I’m very observant and caring and sometimes I bury other people’s pain inside of me to the point that it overwhelms me. With the world’s current situation and the amount of stress of everyday life I believe mental health is one of the most important things in our lives and we should be really aware of how to take care of it. I think I can be my worst enemy sometimes but the fact of digging deeper into yourself and trying to make peace with your demons in my belief is one of the hardest challenges in life. Afterall we are all humans and go through the same experiences. Being able to identify them and accept them is one of the very first steps. And next is trying to talk to others or seeking professional help if you need it. I feel very lucky to be able to express some of them through my art.
'You Are Valid'
Please talk through one of your pieces with us - perhaps outlining your artistic process and meaning/intention behind the work.
During the pandemic and all the drastic changes in the past few years, I started to value so many things in life more. But one of the hardest journeys was the journey within myself and starting to reevaluate my life and my goals and trying to understand who I am. I am taking it too hard on myself and unlike how kind I am with people, I am very unkind to myself most of the time. In a world that projects perfect images and defines certain rules, standards and definitions for things, to learn to accept things the way they are and my imperfections was a hard challenge.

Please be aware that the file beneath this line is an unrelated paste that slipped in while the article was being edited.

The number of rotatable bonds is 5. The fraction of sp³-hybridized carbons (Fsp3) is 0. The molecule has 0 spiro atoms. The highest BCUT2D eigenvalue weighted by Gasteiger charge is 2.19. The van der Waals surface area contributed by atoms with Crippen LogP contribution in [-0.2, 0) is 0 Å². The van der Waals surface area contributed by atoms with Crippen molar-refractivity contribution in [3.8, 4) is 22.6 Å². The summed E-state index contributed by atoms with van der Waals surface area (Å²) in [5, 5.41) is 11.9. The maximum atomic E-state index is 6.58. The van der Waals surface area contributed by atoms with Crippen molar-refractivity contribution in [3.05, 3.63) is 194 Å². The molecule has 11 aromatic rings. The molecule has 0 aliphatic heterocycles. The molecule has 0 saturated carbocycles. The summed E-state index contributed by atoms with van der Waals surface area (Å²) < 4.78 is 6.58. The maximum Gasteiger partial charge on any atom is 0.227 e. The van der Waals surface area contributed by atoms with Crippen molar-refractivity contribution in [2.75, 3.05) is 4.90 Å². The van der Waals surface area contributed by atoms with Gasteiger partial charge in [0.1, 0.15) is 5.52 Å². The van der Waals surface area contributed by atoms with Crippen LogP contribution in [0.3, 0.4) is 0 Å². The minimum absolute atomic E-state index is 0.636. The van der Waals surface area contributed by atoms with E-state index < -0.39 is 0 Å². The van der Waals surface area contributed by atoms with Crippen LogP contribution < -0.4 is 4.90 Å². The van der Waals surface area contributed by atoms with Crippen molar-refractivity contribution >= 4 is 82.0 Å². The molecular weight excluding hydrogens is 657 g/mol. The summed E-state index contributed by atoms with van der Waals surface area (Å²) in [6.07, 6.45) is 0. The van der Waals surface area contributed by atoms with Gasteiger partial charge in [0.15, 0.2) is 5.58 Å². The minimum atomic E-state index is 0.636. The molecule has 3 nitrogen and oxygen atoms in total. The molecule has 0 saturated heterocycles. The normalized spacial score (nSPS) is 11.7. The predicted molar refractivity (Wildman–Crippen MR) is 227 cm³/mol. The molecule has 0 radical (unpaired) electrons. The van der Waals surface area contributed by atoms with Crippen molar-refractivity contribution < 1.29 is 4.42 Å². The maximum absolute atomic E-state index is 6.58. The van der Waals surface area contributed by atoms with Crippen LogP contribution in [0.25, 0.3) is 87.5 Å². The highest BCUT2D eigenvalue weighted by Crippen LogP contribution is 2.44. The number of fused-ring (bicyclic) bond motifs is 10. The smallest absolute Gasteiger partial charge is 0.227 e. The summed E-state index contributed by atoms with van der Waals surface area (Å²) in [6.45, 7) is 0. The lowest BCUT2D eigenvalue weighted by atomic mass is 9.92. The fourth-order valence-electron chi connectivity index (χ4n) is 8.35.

I started to draw self portraits in different times and explore myself in that way by my different moods. Every portrait is so different from another but this one in particular is for the time I was going through some difficult times in life emotionally and I felt partly damaged and helpless. Knowing that I have to carry on no matter what and still keep an eye open although I am wounded inside is what I tried to portray in this self image of myself.
Can you tell me about some of the previous exhibitions you have been involved in?
I have recently created two video arts about “inner child” which I have exhibited in different festivals and exhibitions all around the world such as Iran, Spain, Greece, Portugal.
Currently I am exhibiting my work in 6 different places around the world. Mental Health group exhibition at Tebbs Contemporary Gallery and my video art is showcased in ARTSCLOUD in Seoul , ARTBOX Project in Zurich, two shows in USA, New Jersey and Louisiana, and soon in Traverse Festival in France.
Any lessons you have learned from your artistic journey and ongoing practice?
I think we are evolving both as humans and artists and you grow with your art and experiences that you gain through life. I would say always be open to the opportunities that arise and keep learning new things. Be true to yourself and express your true self in your art. If something comes from the heart people will also recognise that and that's how you can communicate with others. You don’t need to imitate others. Everyone has their own story and their own path in their lives.
See more of Arezou's work on instagram.
Listen to Arezou's podcast here.